That said, Judith Howarth did her utmost to move us from start to last and seemed both vocally and physically untiring in the title role. In her interview with me earlier this month (which can be read here), Howarth mentioned her preference to interpolate the high D flat in her entrance scene; unfortunately it didn't quite come off at this performance, and there were occasional intonation problems in several scenes, probably because this is quite heavy spinto repertoire for her. But she did it full justice with the resources at hand: her beautiful tone and elegant lengthy phrasing combined with a strong desire to send the text beyond the footlights and up to the audience sitting in the gods. The second act in particular was a tour de force in which she fully portrayed Butterfly's unflinching love for Pinkerton, raising the dramatic temperature sevenfold in the process.

Judith Howarth and Gwyn Hughes Jones in Madam Butterfly at ENO: opera reviewSadly, Gwyn Hughes Jones was something of a disappointment as Pinkerton. Although he's in possession of a glorious natural Welsh tenor voice, his acting skills seemed extremely limited at this performance and there was no attempt to get into character. Although it's difficult to make roguish Pinkerton into a sympathetic or even a three-dimensional person, it shouldn't be difficult to depict the way in which he captivates Butterfly's heart, but here even that wasn't achieved. Nevertheless, there were many vocal pleasures, especially towards the end of the first act when the singer had warmed up.

Ashley Holland was a sympathetic and suitably lyrical Sharpless, if a little timid, while Karen Cargill's Suzuki was vocally and dramatically distinctive. With an uncomfortable stage presence and no tone, Christopher Gillett's Goro was the weak link, while Paul Whelan's Bonze and William Berger's Yamadori were more than passable if nothing special. Madaleine Shaw sang beautifully as Kate Pinkerton, but because she hasn't been directed with enough detail, I've rarely felt less moved by her pivotal role in the plot.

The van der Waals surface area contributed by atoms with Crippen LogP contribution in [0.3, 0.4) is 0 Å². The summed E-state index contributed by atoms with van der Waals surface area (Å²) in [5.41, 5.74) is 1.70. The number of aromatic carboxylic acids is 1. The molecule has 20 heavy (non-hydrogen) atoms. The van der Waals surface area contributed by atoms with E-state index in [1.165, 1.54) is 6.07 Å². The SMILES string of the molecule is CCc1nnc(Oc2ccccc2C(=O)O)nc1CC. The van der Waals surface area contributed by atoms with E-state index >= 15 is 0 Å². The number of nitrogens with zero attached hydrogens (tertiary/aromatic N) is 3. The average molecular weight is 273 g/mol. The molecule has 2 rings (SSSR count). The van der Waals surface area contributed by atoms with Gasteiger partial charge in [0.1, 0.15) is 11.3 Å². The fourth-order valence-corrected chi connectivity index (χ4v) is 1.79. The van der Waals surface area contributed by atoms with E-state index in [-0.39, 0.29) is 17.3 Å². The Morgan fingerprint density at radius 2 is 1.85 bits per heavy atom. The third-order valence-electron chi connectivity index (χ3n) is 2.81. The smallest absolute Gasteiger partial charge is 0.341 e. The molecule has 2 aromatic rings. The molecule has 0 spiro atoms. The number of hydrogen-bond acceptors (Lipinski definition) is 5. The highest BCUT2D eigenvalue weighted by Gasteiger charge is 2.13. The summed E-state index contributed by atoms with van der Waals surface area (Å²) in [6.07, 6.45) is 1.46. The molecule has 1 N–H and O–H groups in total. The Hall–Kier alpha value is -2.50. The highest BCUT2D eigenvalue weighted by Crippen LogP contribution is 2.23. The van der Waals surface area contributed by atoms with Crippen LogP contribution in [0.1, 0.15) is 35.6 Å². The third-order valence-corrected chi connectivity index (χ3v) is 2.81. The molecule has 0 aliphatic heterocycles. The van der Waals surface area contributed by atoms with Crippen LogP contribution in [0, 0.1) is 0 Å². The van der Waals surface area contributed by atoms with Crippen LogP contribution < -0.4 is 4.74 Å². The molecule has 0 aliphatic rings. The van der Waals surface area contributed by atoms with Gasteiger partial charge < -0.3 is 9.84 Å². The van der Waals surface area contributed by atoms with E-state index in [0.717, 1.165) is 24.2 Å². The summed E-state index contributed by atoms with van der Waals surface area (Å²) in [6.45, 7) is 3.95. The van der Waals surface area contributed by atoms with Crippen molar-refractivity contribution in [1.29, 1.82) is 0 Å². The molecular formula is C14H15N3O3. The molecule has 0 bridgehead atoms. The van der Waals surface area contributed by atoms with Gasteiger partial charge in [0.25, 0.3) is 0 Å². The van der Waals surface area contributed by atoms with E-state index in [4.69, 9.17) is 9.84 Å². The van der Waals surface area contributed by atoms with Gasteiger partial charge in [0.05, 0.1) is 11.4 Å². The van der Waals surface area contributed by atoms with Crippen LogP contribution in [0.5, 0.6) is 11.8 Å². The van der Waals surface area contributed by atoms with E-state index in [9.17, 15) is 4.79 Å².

Without quite matching the two or three best performances I've heard of this piece, David Parry's conducting was one of the strongest aspects of the evening. Such a heavily orchestrated opera is a recipe for vocal disaster, but Parry only allowed the players to unleash their full energy occasionally so that the voices were only slightly drowned out at the very biggest climaxes. I loved his pacing of the score: structural silences worked their full effect, while his fluidity and flexibility allowed tasteful but not excessive rubato in the lyric moments. Perhaps the more savage aspects of the piece could have been emphasised more – clashes and crashes in the percussion and crushing brass chords did not always have their full effect – but on the whole, this was a musically well-rehearsed revival. Yet if Minghella's production, as revived by his wife Carolyn Choa, is a theatrical feast, it does not totally deliver the goods in terms of the libretto.

By Dominic McHugh

Read our interview with soprano Judith Howarth on this production here.

Photos: Alastair Muir and ENO